Echolocation By Noelle Lefevre

What is echolocation?

Echolocation is the use of sound waves that certain animals use to detect/locate certain objects. It is mainly used for navigation, communication, hunting, and avoiding predators.

How does echolocation work?

The animal using echolocation can send high-pitched sound waves to determine where an object may be. The sound wave hits the object, bouncing back, returning to the animal. It is a very helpful ability to have for survival.

What animals use echolocation?

Echolocation is used by bats, dolphins, and whales. Yet, scientists do not know if all whales have echolocation abilities. In some cases, certain rodents like shrews can even use echolocation.

How bats use echolocation: Bats send sound waves from their mouth or nose. With their large ears, they receive the sound waves that have bounced back from that certain object or animal. N. p., 2017. Web. 15 Feb. 2017.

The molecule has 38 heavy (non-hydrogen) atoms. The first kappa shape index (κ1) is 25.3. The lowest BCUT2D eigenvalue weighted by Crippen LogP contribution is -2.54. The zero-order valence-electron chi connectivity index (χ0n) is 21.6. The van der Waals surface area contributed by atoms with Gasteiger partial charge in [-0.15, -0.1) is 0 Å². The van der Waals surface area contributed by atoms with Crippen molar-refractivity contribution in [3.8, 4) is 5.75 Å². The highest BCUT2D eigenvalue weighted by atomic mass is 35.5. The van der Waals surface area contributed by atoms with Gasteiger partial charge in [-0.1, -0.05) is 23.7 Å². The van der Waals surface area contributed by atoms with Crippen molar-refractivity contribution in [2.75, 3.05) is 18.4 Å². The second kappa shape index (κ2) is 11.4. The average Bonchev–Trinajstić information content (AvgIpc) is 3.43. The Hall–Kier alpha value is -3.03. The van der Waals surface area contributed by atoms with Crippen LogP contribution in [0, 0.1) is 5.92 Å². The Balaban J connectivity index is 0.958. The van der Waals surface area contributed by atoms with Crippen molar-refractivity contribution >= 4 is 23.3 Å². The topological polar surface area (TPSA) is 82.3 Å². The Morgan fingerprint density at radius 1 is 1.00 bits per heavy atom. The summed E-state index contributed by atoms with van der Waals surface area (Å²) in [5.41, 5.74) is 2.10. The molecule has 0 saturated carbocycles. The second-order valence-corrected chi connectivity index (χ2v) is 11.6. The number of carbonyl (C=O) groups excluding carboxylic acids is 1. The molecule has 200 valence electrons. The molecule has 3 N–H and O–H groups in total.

How dolphins and whales use echolocation: Dolphins and whales send sound waves from air movements in their nasal passage. Dolphins make whistles and clicks like squeaks, grunts, groans, trills, and many more sounds that may resemble many different emotions. Whales make pulsed click sounds when they communicate, hunt, or navigate. N. p., 2017. Web. 15 Feb. 2017.

Can we use echolocation?

Actually, some blind people have been able to use echolocation. Experts in this ability have been able to sense the size, shape, and material of objects by listening to their echoed mouth clicks. Blind people will tend to be better at it than those who aren't blind, but anyone can learn it. Echolocation just isn't exactly necessary for us unless you're blind, then it can be pretty helpful.

Here is an example of how humans use echolocation: N. p., 2017. Web. 15 Feb. 2017.

Sources & Citations

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